Gender Discrimination in the Workplace

We believe that the way to unlock true business prosperity is to invest in the skills and talents of an organisation’s entire community, regardless of gender.

Gender parity encompasses everything from equality in maternity/paternity leave, to progression opportunities and skills development. Equality across all of these indicators is vital to staving off workplace discrimination.

gender discrimination


This year’s headline results reveal that perceptions have not evolved substantially since Investors in People’s last report into workplace gender discrimination in 2016. There has only been a 3% reduction in the proportion of women seeing the presence of workplace inequality and a 4% drop for the perception across all workers. In two years this is a relatively nominal fall, suggesting that there is still far more to be done to achieve workplace parity.

Percentage of UK workers believe that gender discrimination in the workplace exists
Percentage of female workers believe that gender discrimination in the workplace exists
Percentage of male workers believe that gender discrimination in the workplace exists
Percentage of young workers believe that gender discrimination in the workplace exists
Percentage of UK workers have experienced gender discrimination in the workplace
Percentage of young UK workers have experienced gender discrimination in the workplace
Percentage of married people have experienced gender discrimination in the workplace

The case for change

  • According to the ONS, women earn less than men across all major occupations.
  • The current pay gap between men and women in full-time work is 9% in favour of men. Men even earn more in occupations where they are outnumbered by women.
  • Globally, the gender gap has widened this year; the first time since the World Economic Forum annual report began in 2006. The average remaining distance to gender parity is now 32%.
  • Gender parity is closer in some areas than others; it is expected that we will have equality in education by 2030.
  • The World Economic Forum estimates that it will be more than 200 years before gender parity is reached.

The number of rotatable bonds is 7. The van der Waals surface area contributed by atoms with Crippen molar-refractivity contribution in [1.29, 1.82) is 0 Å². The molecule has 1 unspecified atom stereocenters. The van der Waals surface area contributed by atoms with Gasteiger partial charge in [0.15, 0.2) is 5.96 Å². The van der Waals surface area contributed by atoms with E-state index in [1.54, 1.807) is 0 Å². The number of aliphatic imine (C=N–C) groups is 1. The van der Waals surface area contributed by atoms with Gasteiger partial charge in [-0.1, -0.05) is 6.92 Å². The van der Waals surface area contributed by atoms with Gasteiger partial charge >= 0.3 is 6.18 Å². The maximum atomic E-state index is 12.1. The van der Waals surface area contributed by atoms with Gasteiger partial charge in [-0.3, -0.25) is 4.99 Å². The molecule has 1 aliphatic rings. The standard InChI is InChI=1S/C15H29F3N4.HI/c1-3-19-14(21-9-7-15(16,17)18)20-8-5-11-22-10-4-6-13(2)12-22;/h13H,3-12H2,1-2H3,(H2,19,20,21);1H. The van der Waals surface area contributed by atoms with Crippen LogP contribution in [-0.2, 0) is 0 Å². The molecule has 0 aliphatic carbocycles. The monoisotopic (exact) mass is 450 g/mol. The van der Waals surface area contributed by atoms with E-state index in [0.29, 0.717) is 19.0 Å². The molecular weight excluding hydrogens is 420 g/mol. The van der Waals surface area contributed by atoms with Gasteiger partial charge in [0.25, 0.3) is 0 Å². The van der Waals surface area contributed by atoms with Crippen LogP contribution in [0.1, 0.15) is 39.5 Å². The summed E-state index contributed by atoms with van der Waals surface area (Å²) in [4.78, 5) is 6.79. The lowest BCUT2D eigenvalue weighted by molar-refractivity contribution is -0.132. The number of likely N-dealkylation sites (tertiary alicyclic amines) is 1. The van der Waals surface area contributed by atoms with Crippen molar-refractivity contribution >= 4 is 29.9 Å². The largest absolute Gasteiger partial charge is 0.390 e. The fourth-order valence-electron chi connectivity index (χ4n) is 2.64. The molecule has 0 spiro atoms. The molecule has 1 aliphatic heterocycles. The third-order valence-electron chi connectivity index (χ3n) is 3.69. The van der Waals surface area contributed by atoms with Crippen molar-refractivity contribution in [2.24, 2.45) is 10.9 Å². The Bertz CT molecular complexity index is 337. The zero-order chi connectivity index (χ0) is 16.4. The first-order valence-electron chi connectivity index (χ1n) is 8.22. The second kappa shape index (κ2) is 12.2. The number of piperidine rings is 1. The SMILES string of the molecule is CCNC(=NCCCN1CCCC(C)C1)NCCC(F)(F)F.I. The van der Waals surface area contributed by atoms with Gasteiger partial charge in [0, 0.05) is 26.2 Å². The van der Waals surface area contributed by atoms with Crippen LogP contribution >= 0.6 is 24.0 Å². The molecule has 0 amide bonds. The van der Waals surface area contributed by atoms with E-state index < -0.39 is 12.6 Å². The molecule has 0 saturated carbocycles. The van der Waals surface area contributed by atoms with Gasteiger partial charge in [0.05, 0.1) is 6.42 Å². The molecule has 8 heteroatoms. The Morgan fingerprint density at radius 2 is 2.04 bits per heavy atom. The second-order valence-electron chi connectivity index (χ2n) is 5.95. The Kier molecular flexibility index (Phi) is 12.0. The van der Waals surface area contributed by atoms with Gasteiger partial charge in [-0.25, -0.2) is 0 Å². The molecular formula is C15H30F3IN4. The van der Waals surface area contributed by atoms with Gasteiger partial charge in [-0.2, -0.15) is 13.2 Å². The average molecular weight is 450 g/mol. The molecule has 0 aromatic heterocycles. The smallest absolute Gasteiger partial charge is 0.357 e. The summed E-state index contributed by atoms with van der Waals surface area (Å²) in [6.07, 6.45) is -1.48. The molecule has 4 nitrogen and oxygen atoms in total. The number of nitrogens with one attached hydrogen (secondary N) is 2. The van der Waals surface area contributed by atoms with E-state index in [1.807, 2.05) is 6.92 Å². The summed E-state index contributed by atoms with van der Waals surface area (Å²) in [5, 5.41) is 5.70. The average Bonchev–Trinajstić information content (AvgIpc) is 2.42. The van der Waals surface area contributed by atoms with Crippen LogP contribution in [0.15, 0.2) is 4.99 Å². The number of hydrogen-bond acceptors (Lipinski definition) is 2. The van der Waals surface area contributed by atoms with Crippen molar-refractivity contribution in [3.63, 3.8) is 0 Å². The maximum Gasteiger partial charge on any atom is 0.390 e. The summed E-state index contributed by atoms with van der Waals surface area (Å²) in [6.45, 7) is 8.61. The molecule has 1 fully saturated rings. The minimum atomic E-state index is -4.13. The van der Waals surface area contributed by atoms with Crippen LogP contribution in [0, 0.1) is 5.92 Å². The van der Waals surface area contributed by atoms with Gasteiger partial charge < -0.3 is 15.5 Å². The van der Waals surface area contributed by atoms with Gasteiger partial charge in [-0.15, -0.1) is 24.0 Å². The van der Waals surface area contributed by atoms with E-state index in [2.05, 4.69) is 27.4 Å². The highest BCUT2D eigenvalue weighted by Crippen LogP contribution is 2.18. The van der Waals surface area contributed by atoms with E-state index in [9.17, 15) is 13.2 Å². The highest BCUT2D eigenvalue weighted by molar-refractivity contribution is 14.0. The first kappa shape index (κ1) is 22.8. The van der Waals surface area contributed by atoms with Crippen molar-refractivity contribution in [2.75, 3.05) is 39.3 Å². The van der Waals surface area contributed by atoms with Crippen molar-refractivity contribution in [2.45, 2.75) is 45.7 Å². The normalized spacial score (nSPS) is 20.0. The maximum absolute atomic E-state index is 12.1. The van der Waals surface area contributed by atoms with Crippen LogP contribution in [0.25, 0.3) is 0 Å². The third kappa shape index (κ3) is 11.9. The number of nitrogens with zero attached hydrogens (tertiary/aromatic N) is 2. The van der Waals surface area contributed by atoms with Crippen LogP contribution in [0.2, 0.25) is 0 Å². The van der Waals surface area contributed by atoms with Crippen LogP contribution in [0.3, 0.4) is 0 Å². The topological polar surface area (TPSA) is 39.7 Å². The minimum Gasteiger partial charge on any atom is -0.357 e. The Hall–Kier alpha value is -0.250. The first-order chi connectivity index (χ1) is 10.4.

Work-life Balance

This year’s survey also revealed that the gender motivated discriminatory experiences of workers varied in relation to their home-life factors. For example, the experience of parents is different to that of single people with no children and the statistics reflected this. Parents with children at home were nearly 10% more likely to say that instances of gender discrimination in the workplace were overestimated.

I feel that my manager supports my career expectations:

Workers with no children
Workers with children who no longer live at home
Workers with children at home

Insight by Sector

This year’s sectoral split yielded interesting insights into the industries where gender discrimination is most potent. We looked at indicators like perceptions of pay equality and instances where discriminatory behaviour was experienced and how it was experienced. The results evidenced clear distinctions across sectors.

The sectors where workers are most likely to believe that men and women earn the same:

Information and research 
Science and Pharmaceuticals

The sectors where workers are least likely to believe that men and women earn the same

Marketing and PR
Law Enforcement

The sectors where workers were to say they had experienced gender discrimination that was not in jest

Law Enforcement

Our experts say...

“At Ricoh UK, diversity & inclusion play a hugely important role in our people strategy which runs throughout our overall organisational strategy to ensure we meet our longer-term business objectives. We operate within a traditionally male industry and, like many organisations within the technology sector, we can suffer from a lack of gender representation across certain occupational roles and at leadership levels. However, as our business transforms to continually meet our customers’ ever-changing needs, we are embracing the benefits of a gender diverse workforce: greater diversity of thought bringing greater innovation and new ideas plus increased collaboration and a more inclusive and positive culture where all individuals feel truly valued and respected. All of this results in higher levels in engagement and increased productivity, which leads to more satisfied and happier customers and more sustainable business opportunities for Ricoh. For us, gender diversity is not optional; it is essential to our long-term success.“

Rebekah Wallis Director of People & Corporate Responsibility, Ricoh